Take – and Read!

No, I am not going to reflect on St Augustine of Hippo – though I shamelessly quote words associated with his conversion. I am going to make the case for a different kind of conversion: reading!

But, some may object, in a time when we are faced with political corruption, global pandemic and the ongoing threat of environmental catastrophe, how can you be so irresponsible to talk about such trivia as books and reading?

But, I would counter, these are precisely the reasons why we need to talk about reading. Reading, widely and deeply, is the most powerful weapon the ordinary person has in the struggle to renew the world.

We live in an age where populist demagogues, pandemic paranoiacs, and climate denialists (not to mention religious ranters of every hue) seek to confuse and convince ordinary people into either embracing the nonsense they are peddling or bludgeon them into silence.

Reading, widely and deeply, arms us with information to refute and dispute, to clarify our thinking and inform our actions. It helps us to examine claims posing as ‘the truth’ and, better informed, to decide whether we actually believe what they say.

Reading, widely and deeply, takes us outside our individual worlds and see a much bigger reality. It confronts us with new possibilities and expands our imagination. In reading of other people, places, cultures, times, religions and ideas, we are called to see our perspective against a greater picture.

Reading destabilises us. Whether it is a novel about people who seem strange to us, a biography of someone important (or even someone like but unlike ourselves), a piece of political philosophy that challenges how we understand society, or a work of theology that calls us to understand God differently, we are unsettled. We begin to think differently. As we discover new ideas in books, our sense of our place in the world changes. We begin to imagine that a different world might be possible.

By the way, that’s what happened to the young philosopher Augustine, in a garden in Milan in 386AD.

That’s why authoritarian regimes of every political or religious stripe have historically tried to censor what humans read. Why they have frequently burnt books and smashed printing presses. Why writers of every kind – philosophers, journalists, poets, novelists, theologians and playwrights – have been persecuted. Indeed, such regimes start by burning books; they end up burning people.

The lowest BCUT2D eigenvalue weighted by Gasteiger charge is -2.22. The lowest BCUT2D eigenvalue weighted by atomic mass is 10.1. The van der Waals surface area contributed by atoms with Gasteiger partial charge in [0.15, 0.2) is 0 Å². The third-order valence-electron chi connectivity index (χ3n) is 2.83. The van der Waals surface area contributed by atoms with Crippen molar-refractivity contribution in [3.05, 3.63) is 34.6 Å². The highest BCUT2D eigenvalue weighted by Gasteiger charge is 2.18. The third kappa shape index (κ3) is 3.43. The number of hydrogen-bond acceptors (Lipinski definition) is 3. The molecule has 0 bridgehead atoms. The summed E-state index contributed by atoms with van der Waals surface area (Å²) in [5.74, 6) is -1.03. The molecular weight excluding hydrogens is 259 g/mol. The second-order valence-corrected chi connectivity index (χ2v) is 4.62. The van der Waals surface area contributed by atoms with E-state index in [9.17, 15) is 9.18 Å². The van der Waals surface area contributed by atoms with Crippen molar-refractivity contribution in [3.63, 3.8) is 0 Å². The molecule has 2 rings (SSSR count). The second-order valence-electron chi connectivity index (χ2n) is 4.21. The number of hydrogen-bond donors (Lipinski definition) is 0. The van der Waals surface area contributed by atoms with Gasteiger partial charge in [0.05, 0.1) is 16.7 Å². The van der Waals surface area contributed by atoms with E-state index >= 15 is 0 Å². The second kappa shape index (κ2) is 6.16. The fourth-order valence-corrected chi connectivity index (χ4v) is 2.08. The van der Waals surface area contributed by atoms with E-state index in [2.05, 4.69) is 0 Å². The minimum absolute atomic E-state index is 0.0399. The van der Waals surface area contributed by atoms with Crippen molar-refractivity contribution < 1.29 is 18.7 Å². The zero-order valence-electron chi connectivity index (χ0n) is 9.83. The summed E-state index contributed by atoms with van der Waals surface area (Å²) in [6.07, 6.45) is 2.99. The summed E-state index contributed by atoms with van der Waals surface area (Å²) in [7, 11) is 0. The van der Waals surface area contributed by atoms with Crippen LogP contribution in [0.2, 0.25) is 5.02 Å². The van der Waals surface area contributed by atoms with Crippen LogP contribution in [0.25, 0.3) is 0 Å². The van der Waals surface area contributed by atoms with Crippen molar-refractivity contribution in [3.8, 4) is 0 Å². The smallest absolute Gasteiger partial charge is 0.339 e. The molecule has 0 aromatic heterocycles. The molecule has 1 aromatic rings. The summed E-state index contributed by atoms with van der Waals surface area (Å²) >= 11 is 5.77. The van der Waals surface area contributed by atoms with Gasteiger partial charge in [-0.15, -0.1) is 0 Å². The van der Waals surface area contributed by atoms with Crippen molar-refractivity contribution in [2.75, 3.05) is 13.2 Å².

Books and reading, and access to books in whatever form – print, electronic, even audiobooks (though I must admit I’m traditional enough to feel they’re a bit of a cheat!) – is fundamental to living in a democratic society. I would dare to say that a reading society is a free society.

That’s why we need to read, widely and deeply.

Of course, reading isn’t just about this. It’s also fun. A disciplined kind of fun, I’ll admit, more work than just vegging out in front of the TV or YouTube. (Not that I’m against either, let me insist).

Take – and read

Fr Anthony Egan SJ

Fr Anthony Egan SJ (born Cape Town 1966; entered the Jesuits 1990; ordained 2002) has taught, full-time or part-time, at St Augustine College of South Africa, St John Vianney Seminary, Fordham University (on sabbatical) and the University of the Witwatersrand. The author/co-author of a number of books, book chapters, academic and popular articles, he is a correspondent for America magazine, a contributor to Worldwide and writes for spotlight.africa. He is also a commentator on local and international radio and television. He is an Honorary Fellow of the Helen Suzman Foundation. Extramural interests include Science Fiction, Theatre, Art and creative writing, including poetry.

a.egan@jesuitinstitute.org.za
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